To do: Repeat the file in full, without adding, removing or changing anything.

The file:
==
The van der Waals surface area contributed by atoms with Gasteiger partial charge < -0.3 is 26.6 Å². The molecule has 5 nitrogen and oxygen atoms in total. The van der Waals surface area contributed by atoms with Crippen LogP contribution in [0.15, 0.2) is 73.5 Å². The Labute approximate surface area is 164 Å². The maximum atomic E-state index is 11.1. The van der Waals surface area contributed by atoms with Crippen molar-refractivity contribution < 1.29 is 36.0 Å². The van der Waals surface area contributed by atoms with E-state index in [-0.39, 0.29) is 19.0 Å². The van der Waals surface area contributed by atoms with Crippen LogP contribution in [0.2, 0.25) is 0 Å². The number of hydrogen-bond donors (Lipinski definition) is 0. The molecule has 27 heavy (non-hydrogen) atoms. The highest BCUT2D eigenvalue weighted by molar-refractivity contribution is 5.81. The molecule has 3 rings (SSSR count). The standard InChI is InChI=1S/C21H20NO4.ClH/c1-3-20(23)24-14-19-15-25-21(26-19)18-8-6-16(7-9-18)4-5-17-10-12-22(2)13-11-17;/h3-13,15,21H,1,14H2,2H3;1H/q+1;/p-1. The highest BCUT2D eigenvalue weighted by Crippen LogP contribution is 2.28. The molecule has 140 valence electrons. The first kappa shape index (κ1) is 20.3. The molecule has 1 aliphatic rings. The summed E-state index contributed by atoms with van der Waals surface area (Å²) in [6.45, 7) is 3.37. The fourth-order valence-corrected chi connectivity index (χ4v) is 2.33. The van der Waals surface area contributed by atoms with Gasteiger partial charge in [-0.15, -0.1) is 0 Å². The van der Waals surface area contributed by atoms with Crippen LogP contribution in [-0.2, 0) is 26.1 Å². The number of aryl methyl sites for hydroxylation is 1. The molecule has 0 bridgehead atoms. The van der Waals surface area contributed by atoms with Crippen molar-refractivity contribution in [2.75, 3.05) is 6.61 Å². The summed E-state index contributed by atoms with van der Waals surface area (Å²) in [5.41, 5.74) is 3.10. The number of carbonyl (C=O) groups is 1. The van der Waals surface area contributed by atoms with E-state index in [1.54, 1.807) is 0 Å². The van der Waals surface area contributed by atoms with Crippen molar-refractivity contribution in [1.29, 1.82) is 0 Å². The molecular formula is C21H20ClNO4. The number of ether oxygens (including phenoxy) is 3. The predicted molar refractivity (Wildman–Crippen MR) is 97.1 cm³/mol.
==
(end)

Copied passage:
The van der Waals surface area contributed by atoms with Gasteiger partial charge < -0.3 is 26.6 Å². The molecule has 5 nitrogen and oxygen atoms in total. The van der Waals surface area contributed by atoms with Crippen LogP contribution in [0.15, 0.2) is 73.5 Å². The Labute approximate surface area is 164 Å². The maximum atomic E-state index is 11.1. The van der Waals surface area contributed by atoms with Crippen molar-refractivity contribution < 1.29 is 36.0 Å². The van der Waals surface area contributed by atoms with E-state index in [-0.39, 0.29) is 19.0 Å². The van der Waals surface area contributed by atoms with Crippen LogP contribution in [0.2, 0.25) is 0 Å². The number of hydrogen-bond donors (Lipinski definition) is 0. The molecule has 27 heavy (non-hydrogen) atoms. The highest BCUT2D eigenvalue weighted by molar-refractivity contribution is 5.81. The molecule has 3 rings (SSSR count). The standard InChI is InChI=1S/C21H20NO4.ClH/c1-3-20(23)24-14-19-15-25-21(26-19)18-8-6-16(7-9-18)4-5-17-10-12-22(2)13-11-17;/h3-13,15,21H,1,14H2,2H3;1H/q+1;/p-1. The highest BCUT2D eigenvalue weighted by Crippen LogP contribution is 2.28. The molecule has 140 valence electrons. The first kappa shape index (κ1) is 20.3. The molecule has 1 aliphatic rings. The summed E-state index contributed by atoms with van der Waals surface area (Å²) in [6.45, 7) is 3.37. The fourth-order valence-corrected chi connectivity index (χ4v) is 2.33. The van der Waals surface area contributed by atoms with Gasteiger partial charge in [-0.15, -0.1) is 0 Å². The van der Waals surface area contributed by atoms with Crippen LogP contribution in [-0.2, 0) is 26.1 Å². The number of aryl methyl sites for hydroxylation is 1. The molecule has 0 bridgehead atoms. The van der Waals surface area contributed by atoms with Crippen molar-refractivity contribution in [2.75, 3.05) is 6.61 Å². The summed E-state index contributed by atoms with van der Waals surface area (Å²) in [5.41, 5.74) is 3.10. The number of carbonyl (C=O) groups is 1. The van der Waals surface area contributed by atoms with E-state index in [1.54, 1.807) is 0 Å². The van der Waals surface area contributed by atoms with Crippen molar-refractivity contribution in [1.29, 1.82) is 0 Å². The molecular formula is C21H20ClNO4. The number of ether oxygens (including phenoxy) is 3. The predicted molar refractivity (Wildman–Crippen MR) is 97.1 cm³/mol.